Millennials a.k.a Generation Y born between the late ’80s and early 2000 give or take, comprise of a whopping 440 million individuals in India alone, a demographic that’s larger than the U.S. and U.K. combined. With its successor ‘Gen Z’ population sitting at 390 million, millennials have collectively influenced major trends in tech and consumer behaviour hereby making them the focal point to reassess marketing strategies for many brands today.
As the generation that engaged first-hand with early tech developments like the mobile phone, computer, the internet and social media, millennials have contributed to a whole lot more than just the ‘selfie’. Often subjected to stereotypes like being a generation of smartphone addicts who live for ‘likes’ and feeling entitled to rapid advancement — a large chunk of which is actually true, Gen Y have also paved the way for some of the most profound digital advancements today — many of which have resulted in devices, apps and technology that offer us all more flexibility, better communication and faster computing.
With over 64% of India’s population projected to be between 20 and 35 years by 2021, millennials are set to shape the economy of the country in terms of what, how and where they spend. Psychologists have coined them as the ‘right now’ generation — perhaps it is this very need for instant gratification that led to the rise and fall of ‘see now, buy now’ format that although endured tried and tested failures at fashion weeks last year, is somehow still finding a way to prevail through capsule collections showing potential for version 2.0.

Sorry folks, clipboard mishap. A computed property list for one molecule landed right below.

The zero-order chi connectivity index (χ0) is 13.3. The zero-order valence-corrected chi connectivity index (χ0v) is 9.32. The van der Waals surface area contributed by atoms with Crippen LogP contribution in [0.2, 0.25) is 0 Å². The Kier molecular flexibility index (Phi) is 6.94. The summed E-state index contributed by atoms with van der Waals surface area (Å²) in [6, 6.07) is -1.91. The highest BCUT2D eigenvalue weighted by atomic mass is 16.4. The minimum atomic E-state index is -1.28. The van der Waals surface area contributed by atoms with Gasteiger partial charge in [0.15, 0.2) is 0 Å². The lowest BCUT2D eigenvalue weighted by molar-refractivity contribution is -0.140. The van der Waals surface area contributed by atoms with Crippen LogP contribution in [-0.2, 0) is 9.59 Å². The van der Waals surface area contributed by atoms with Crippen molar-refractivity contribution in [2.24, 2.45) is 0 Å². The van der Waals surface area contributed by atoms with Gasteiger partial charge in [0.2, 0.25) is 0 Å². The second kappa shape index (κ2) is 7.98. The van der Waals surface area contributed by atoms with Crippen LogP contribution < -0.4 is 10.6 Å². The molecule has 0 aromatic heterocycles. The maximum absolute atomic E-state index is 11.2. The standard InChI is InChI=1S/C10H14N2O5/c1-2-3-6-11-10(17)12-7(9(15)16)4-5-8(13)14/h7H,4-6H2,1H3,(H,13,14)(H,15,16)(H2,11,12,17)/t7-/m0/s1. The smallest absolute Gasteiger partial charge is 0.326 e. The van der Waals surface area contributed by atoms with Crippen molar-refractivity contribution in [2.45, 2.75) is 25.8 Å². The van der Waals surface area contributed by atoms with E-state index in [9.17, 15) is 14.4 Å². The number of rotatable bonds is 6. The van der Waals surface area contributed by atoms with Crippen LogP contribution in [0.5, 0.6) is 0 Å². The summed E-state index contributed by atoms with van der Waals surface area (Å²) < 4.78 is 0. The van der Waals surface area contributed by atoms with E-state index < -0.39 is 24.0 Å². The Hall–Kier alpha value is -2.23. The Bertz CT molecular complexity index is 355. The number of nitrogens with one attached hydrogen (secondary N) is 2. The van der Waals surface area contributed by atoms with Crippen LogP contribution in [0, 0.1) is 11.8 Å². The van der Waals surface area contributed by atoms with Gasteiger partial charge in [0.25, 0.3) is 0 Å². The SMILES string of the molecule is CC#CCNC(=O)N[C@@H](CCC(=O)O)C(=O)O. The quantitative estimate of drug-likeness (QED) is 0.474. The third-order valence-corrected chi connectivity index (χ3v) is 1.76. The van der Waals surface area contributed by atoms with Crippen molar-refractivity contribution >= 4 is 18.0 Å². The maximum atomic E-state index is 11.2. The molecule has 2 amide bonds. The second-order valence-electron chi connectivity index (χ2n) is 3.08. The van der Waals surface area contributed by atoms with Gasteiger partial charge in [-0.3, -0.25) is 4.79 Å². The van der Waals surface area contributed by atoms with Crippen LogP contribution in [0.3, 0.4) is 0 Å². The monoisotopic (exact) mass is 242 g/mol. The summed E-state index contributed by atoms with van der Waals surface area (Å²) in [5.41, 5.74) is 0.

With about $2.45 trillion in spending power, millennials now represent the world’s most important consumer category. Dolce & Gabbana is one of the luxury fashion brands that has understood the power of this generation — for the past two seasons their shows have been sparkly love letters to the social media savvy set with the #DGMillennials tag trending. The Italian designer duo cast bloggers and influencers to walk the runway instead of the standard supermodel set at the menswear show earlier this year and invited the cream of the influential crop to be seated front row at the womens’ spring show. Budding Indian fashion and beauty brands have also understood the trend and are often found turning to millennial influencers like House of Misu and Love and Other Bugs for collaborations and promotions.
A report by researchers at Bain & Co. noted that brands must rethink their strategies and adapt to a millennial state of mind upon which sales of luxury items depend — success in the next decade requires brands to refocus on their customers to better anticipate and cater to their needs. The younger generation will be key as millennials and its successor Gen Z will represent 45 percent of the global personal luxury goods market by 2025. Still, when analysing behaviours, it is more correct to talk about a “millennial state of mind,” which is increasingly permeating across all generations and is thus more a psychographic phenomenon rather than a purely demographic one.
According to retail analytics firm EDITED, data compiled from an analysis of 30 U.S. luxury women’s apparel retailers across more than 5,000 brands, the greatest opportunity for luxury sales came in the accessories department.
“With a low price point and speedy trend shifts, fast fashion has contributed to the millennial demographic’s endless switching up of garments. But that’s not to say the young shopper isn’t attuned to the finer things in life, which is where luxury accessories play a key role. For millennials, accessories represent better luxury value as they’re a way to affiliate with a brand or lifestyle but can be worn across multiple looks and in different stylings,” a senior retail analyst explained.
Companies are paying attention, and they’ve gathered an impressive amount of data on millennial buying behavior. They’re acutely aware that the majority of millennial consumers — roughly 70% — will spend more on brands that support a cause they care about.
Born after 1995, Gen Z represent the other generation to have grown up in a world in which the Internet and mobile devices were always present, it will be interesting to see how the consumer dynamics change once they occupy a chunk as big as the millennials.